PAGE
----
A number of staff will be really looking forward to your visit and will see it as a wonderful opportunity for their pupils to experience hearing a published author talk. However I’m afraid some of the staff in the session won’t give your talk their full attention. Some of them may even mark work. I don’t agree with this and yes it’s dam right rude. In fact I may have already spoken to them and suggested that this isn’t the best example to set our pupils. But please remember that I need to work with these members of staff in the future. I need to persuade them that inviting an author in to talk to pupils is a good thing. If you choose to ridicule them that may not be very easy next time. And it will be the pupils, not the staff, who will suffer.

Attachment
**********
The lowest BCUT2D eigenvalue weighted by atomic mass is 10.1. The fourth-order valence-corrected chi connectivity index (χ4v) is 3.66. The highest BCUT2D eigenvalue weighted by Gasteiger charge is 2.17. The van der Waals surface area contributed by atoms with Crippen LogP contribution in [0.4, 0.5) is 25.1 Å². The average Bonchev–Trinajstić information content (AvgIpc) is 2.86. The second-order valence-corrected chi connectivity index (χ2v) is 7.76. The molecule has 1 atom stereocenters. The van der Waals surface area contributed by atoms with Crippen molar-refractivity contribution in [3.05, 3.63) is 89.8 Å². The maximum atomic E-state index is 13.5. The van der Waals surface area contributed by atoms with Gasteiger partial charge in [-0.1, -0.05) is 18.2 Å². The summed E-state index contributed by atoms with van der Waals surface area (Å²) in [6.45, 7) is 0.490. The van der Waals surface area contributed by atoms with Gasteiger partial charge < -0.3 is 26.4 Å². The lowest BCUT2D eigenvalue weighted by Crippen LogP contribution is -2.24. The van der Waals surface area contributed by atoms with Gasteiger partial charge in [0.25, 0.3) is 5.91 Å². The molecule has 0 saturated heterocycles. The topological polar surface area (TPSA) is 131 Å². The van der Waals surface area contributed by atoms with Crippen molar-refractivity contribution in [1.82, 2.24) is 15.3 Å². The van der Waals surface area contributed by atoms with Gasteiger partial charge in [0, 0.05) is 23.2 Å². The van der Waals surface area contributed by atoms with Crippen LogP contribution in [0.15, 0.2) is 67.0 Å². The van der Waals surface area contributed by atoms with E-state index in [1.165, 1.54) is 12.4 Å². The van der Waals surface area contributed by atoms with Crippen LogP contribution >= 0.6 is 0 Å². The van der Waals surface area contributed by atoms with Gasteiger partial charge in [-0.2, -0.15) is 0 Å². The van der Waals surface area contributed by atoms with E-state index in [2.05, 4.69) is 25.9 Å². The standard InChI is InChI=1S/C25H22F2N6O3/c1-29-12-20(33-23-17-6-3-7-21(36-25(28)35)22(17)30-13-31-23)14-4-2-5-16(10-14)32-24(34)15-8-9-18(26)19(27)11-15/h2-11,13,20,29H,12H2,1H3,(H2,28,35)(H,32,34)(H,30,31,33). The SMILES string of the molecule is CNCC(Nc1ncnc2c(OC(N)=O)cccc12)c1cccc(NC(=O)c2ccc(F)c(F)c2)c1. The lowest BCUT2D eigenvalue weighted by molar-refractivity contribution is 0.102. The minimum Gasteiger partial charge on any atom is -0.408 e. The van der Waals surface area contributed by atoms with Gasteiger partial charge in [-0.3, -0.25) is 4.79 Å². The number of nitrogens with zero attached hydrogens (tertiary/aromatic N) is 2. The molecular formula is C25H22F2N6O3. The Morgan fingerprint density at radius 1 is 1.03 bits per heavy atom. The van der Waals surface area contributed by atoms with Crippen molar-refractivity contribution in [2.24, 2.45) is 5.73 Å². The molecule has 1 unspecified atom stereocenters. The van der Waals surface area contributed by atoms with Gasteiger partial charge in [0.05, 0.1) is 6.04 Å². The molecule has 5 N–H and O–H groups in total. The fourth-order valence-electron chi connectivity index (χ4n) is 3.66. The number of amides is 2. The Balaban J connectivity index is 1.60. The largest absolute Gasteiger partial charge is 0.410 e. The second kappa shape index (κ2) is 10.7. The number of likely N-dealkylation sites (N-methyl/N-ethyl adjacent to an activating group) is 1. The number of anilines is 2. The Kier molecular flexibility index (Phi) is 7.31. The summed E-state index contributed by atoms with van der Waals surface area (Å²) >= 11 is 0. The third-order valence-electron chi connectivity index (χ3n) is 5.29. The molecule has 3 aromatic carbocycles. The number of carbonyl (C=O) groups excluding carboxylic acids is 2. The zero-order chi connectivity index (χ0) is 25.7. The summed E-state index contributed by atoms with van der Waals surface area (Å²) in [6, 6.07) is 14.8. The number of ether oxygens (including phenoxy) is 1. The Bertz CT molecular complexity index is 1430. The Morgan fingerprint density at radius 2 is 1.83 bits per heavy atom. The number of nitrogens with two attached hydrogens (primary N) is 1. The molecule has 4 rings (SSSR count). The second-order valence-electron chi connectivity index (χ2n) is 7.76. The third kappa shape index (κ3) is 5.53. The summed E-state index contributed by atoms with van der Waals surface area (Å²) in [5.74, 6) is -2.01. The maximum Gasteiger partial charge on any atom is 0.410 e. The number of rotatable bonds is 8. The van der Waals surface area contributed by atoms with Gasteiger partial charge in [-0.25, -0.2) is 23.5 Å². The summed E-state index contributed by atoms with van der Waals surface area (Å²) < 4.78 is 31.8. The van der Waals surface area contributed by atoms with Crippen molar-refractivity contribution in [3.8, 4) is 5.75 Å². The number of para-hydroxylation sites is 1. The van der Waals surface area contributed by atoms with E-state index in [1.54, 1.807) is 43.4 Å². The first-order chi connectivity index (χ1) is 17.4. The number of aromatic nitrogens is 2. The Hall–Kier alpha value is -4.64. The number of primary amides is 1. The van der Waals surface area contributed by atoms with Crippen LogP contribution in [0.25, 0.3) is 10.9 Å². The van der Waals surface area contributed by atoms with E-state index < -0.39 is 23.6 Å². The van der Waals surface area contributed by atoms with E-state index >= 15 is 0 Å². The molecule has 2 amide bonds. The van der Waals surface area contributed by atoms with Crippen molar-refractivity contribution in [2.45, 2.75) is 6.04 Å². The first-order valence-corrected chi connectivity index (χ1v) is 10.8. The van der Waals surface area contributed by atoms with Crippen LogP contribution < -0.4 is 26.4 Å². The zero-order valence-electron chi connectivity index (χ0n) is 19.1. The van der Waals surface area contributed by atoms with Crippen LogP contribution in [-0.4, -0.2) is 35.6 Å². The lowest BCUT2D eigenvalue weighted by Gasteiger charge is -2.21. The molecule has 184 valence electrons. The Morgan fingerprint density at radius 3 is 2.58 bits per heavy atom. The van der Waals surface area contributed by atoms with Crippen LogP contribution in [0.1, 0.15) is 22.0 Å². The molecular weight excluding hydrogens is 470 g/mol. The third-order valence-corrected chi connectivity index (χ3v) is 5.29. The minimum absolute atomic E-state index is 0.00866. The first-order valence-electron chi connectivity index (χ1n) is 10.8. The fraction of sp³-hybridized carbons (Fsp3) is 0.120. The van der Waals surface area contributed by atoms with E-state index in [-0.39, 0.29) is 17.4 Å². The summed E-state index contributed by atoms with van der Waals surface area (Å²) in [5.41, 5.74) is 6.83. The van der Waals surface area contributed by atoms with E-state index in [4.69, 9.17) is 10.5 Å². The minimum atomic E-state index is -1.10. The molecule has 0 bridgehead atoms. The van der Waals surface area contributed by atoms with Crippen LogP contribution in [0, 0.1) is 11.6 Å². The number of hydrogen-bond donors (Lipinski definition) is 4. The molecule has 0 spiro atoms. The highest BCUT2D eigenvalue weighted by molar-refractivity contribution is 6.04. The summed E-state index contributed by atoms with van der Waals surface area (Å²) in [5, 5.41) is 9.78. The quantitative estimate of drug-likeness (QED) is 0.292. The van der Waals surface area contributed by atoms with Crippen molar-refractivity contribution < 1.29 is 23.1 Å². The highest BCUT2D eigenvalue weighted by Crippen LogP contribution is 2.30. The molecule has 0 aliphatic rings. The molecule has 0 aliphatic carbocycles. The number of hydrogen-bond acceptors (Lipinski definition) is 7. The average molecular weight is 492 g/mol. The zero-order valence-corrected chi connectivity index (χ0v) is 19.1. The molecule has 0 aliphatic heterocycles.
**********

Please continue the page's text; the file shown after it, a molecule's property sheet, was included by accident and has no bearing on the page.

In an ideal world it would be lovely for you to meet the Headteacher during your visit as this would demonstrate how valued reading, books and authors are in our school. However in reality this isn’t going to happen. They will be far too busy running the school and all that this entails. Please don’t take this personally and think that it devalues your visit in any way.
Be realistic when it comes to book sales. With the greatest will in the world you can give a stellar performance and might still only manage to sell 5 books. Over many years of organising author events there is no rhyme or reason on why some days book sales or good or some days bad. Each school will have their own system for dealing with book sales and please respect this. And if you don’t sell many books remember that after your visit your books are likely to be borrowed from the school library. You may well have earned some new fans after all…